The Canadian Alliance to End Homelessness (CAEH) is teaming up with five organizations in a campaign called Vote Housing, which aims to make Canada’s housing policy an election issue.
Why the focus on housing policy?
Canada has witnessed rising levels of homelessness and precarious housing since the 1990’s. The rise is correlated to a number of changes in government policy and spending. For example, the federal government stopped providing funding for social housing. It also reduced the transfer payments to provincial governments, which had helped to pay for social and health services.
Tim Richter, who is the President of the CAEH, says that with the Vote Housing policy proposals, Canada could end homelessness and precarious housing. With a federal election in the offing, he also argues that it’s important to let all political parties know that ending homelessness and precarious housing is a significant issue for Canadian voters.
Who is leading the campaign?
There are five partners in the Vote Housing campaign: the CAEH, the Co-operative Housing Federation (CHF), the Canadian Housing and Renewal Association (CHRA), the Aboriginal Caucus of the Canadian Housing and Renewal Association (Aboriginal Caucus) and the Canadian Lived Experience Leadership Network (the Network).
The CHF, the CHRA and the Aboriginal Caucus represent the non-profit organizations across the country which operate and manage non-market social housing. Altogether 536,000 households live in social housing in Canada.
People in the Canadian Lived Experience Leadership Network have experience of homelessness and precarious housing. Some 1.6 million people in Canada have experience of being homeless. The Network encourages and supports people to speak up about their homelessness and poor housing situations.
What is the campaign seeking?
Briefly, Vote Housing calls for:
- Implementing an indigenous-led urban and rural housing program. Indigenous people are far more likely to experience homelessness than any other group in Canada. Indigenous people are also more likely to live in housing that is not safe, and/or housing that is overcrowded and/or has high housing costs. The National Housing Strategy, Canada’s current housing policy, promised an indigenous led strategy in 2017: there is still no sign of one almost four years on.
- Ending homelessness. The National Housing Strategy committed to cutting homelessness by 50% by 2030. The speech from the throne in 2019 committed the current government to ending homelessness. The CAEH and partners want to ensure that this commitment carries over to the next government, with programs to help people avoid becoming homelessness and to support people who are homeless to move to permanent housing.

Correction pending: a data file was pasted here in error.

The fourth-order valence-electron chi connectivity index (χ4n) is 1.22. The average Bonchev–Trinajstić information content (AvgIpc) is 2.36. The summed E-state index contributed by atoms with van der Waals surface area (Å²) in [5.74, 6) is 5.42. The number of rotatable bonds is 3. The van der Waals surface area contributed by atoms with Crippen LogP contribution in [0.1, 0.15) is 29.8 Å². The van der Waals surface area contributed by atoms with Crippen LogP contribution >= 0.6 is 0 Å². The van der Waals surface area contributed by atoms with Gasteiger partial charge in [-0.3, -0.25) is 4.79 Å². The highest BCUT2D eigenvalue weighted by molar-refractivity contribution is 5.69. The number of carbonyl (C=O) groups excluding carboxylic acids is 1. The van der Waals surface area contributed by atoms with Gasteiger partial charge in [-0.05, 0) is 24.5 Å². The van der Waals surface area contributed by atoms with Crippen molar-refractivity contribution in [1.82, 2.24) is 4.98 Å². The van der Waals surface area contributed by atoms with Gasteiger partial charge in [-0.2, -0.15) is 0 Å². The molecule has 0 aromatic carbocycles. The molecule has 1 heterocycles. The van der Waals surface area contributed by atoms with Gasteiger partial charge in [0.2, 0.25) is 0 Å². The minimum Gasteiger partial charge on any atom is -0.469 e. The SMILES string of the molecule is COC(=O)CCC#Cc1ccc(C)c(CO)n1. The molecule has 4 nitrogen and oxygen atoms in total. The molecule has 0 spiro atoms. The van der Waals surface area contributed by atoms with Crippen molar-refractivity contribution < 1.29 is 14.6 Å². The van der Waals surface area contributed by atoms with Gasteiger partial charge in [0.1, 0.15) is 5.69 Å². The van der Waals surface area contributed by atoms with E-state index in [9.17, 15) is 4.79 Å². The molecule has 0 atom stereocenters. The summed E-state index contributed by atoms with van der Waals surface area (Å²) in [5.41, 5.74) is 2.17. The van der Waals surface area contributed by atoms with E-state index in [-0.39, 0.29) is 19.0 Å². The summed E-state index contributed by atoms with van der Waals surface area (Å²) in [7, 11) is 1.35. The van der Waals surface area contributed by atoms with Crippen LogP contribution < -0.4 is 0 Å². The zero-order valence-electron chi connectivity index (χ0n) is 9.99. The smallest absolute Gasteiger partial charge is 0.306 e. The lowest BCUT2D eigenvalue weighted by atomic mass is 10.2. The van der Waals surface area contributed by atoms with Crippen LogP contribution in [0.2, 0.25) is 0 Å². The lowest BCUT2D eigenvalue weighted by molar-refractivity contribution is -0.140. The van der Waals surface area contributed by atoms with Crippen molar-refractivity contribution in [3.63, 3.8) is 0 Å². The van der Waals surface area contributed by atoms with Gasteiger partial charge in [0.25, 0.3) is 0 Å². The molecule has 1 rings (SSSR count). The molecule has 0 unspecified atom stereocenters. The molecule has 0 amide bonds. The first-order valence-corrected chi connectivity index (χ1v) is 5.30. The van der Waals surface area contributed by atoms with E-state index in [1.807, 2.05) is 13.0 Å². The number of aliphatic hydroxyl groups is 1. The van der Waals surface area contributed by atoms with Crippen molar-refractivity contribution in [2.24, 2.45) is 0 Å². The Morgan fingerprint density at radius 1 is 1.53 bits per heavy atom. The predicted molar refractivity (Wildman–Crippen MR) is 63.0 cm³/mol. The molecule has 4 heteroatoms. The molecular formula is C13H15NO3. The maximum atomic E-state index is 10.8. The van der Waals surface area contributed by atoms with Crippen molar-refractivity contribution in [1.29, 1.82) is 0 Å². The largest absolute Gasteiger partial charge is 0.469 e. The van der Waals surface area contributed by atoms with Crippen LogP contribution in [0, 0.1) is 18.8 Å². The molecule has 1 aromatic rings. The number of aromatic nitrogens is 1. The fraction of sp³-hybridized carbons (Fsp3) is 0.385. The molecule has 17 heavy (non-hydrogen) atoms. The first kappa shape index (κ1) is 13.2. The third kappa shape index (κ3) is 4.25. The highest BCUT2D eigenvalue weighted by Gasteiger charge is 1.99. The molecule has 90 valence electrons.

- Adding 300,000 housing units to the stock of non-market housing. This would add to the existing supply of housing that operates outside the private rental housing market. Disconnected from the market, it could be offered at rents that are affordable to people with very low and no incomes.
- Adding 50,000 supportive housing units to the existing stock of non-market housing. This housing would provide to tenants practical social and health assistance as well as low rents. Supportive housing is a key part of assisting people who live with mental illness and/or use substances to avoid further homelessness.
- Continuing to implement the right to housing. Canada committed to housing as a human right in 2019. Historically, there have been few efforts to consult people with experience of homelessness, or precarious housing. As a result, policies and programs may not be especially helpful or cost more than they need to. The campaign seeks to to ensure that people with experience have a voice in policy setting.
- Providing financial assistance to tenants who are precariously housed. The 2017 National Housing Strategy included financial assistance for a limited number of households. This began to roll out at the beginning of COVID-19. The campaign seeks to expand the number of households that would receive assistance, to partly counteract COVID-triggered job losses.
Why does this matter?
Staying home was the first line of defense during the COVID epidemic. There were widespread concerns that the housing prices and rents would tumble. Instead, the opposite has happened. At the same time, many people have been working fewer hours or have lost work altogether. Widespread evictions are predicted. COVID’s health impacts have also been especially hard on visible minorities and people who experience homelessness.
As countries slowly shed emergency protocols, there are multiple efforts to influence government housing policy. The Vote Housing strategy and tactics may be of interest to advocates in other countries.